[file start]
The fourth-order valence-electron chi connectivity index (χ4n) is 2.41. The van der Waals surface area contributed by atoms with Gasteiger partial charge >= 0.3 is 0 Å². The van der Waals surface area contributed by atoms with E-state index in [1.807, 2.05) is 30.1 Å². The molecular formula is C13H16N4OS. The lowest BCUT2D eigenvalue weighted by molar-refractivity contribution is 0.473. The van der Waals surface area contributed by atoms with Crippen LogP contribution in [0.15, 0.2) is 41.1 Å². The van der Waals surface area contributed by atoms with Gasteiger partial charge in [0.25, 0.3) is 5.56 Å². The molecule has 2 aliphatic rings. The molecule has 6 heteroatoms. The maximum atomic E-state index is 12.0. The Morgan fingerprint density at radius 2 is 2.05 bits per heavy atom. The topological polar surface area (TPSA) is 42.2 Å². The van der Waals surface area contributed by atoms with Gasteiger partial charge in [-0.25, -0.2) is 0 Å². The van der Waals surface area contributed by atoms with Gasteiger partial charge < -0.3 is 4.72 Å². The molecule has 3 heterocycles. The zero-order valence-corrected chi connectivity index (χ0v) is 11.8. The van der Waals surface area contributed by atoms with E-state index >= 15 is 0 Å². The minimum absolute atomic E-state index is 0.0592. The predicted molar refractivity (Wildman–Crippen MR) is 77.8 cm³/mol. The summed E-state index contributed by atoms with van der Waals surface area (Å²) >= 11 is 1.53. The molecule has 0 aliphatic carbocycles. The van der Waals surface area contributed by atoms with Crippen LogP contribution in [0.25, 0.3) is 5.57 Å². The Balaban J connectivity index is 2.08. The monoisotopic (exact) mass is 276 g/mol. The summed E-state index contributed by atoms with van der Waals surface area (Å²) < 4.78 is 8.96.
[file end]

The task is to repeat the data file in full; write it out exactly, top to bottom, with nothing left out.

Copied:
The fourth-order valence-electron chi connectivity index (χ4n) is 2.41. The van der Waals surface area contributed by atoms with Gasteiger partial charge >= 0.3 is 0 Å². The van der Waals surface area contributed by atoms with E-state index in [1.807, 2.05) is 30.1 Å². The molecular formula is C13H16N4OS. The lowest BCUT2D eigenvalue weighted by molar-refractivity contribution is 0.473. The van der Waals surface area contributed by atoms with Crippen LogP contribution in [0.15, 0.2) is 41.1 Å². The van der Waals surface area contributed by atoms with Gasteiger partial charge in [0.25, 0.3) is 5.56 Å². The molecule has 2 aliphatic rings. The molecule has 6 heteroatoms. The maximum atomic E-state index is 12.0. The Morgan fingerprint density at radius 2 is 2.05 bits per heavy atom. The topological polar surface area (TPSA) is 42.2 Å². The van der Waals surface area contributed by atoms with Gasteiger partial charge in [-0.25, -0.2) is 0 Å². The van der Waals surface area contributed by atoms with Gasteiger partial charge < -0.3 is 4.72 Å². The molecule has 3 heterocycles. The zero-order valence-corrected chi connectivity index (χ0v) is 11.8. The van der Waals surface area contributed by atoms with E-state index >= 15 is 0 Å². The minimum absolute atomic E-state index is 0.0592. The predicted molar refractivity (Wildman–Crippen MR) is 77.8 cm³/mol. The summed E-state index contributed by atoms with van der Waals surface area (Å²) >= 11 is 1.53. The molecule has 0 aliphatic carbocycles. The van der Waals surface area contributed by atoms with Crippen LogP contribution in [0.25, 0.3) is 5.57 Å². The Balaban J connectivity index is 2.08. The monoisotopic (exact) mass is 276 g/mol. The summed E-state index contributed by atoms with van der Waals surface area (Å²) < 4.78 is 8.96.